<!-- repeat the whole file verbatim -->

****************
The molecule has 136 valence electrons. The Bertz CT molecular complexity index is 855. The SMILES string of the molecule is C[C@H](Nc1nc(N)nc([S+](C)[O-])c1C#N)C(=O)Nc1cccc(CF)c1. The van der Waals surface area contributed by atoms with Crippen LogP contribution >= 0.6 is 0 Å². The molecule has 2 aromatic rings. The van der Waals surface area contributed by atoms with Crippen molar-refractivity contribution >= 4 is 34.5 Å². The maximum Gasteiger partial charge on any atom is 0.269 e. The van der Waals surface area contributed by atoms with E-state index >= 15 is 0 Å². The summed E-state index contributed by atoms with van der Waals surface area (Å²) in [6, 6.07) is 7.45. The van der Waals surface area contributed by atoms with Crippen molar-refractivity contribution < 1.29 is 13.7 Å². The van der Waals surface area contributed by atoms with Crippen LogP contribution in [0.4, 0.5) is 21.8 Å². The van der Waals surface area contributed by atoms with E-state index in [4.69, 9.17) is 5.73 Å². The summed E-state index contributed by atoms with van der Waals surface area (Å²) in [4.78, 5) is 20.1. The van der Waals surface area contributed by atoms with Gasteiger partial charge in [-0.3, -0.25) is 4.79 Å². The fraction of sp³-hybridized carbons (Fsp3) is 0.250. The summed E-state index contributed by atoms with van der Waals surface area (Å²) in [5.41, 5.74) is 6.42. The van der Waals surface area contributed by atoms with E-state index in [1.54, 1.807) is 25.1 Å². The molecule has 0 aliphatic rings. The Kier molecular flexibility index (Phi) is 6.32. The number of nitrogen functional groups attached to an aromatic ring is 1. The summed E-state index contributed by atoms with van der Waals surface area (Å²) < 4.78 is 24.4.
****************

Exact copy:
The molecule has 136 valence electrons. The Bertz CT molecular complexity index is 855. The SMILES string of the molecule is C[C@H](Nc1nc(N)nc([S+](C)[O-])c1C#N)C(=O)Nc1cccc(CF)c1. The van der Waals surface area contributed by atoms with Crippen LogP contribution >= 0.6 is 0 Å². The molecule has 2 aromatic rings. The van der Waals surface area contributed by atoms with Crippen molar-refractivity contribution >= 4 is 34.5 Å². The maximum Gasteiger partial charge on any atom is 0.269 e. The van der Waals surface area contributed by atoms with E-state index >= 15 is 0 Å². The summed E-state index contributed by atoms with van der Waals surface area (Å²) in [6, 6.07) is 7.45. The van der Waals surface area contributed by atoms with Crippen molar-refractivity contribution < 1.29 is 13.7 Å². The van der Waals surface area contributed by atoms with Crippen LogP contribution in [0.4, 0.5) is 21.8 Å². The van der Waals surface area contributed by atoms with E-state index in [4.69, 9.17) is 5.73 Å². The summed E-state index contributed by atoms with van der Waals surface area (Å²) in [4.78, 5) is 20.1. The van der Waals surface area contributed by atoms with Gasteiger partial charge in [-0.3, -0.25) is 4.79 Å². The fraction of sp³-hybridized carbons (Fsp3) is 0.250. The summed E-state index contributed by atoms with van der Waals surface area (Å²) in [5.41, 5.74) is 6.42. The van der Waals surface area contributed by atoms with E-state index in [1.54, 1.807) is 25.1 Å². The molecule has 0 aliphatic rings. The Kier molecular flexibility index (Phi) is 6.32. The number of nitrogen functional groups attached to an aromatic ring is 1. The summed E-state index contributed by atoms with van der Waals surface area (Å²) < 4.78 is 24.4.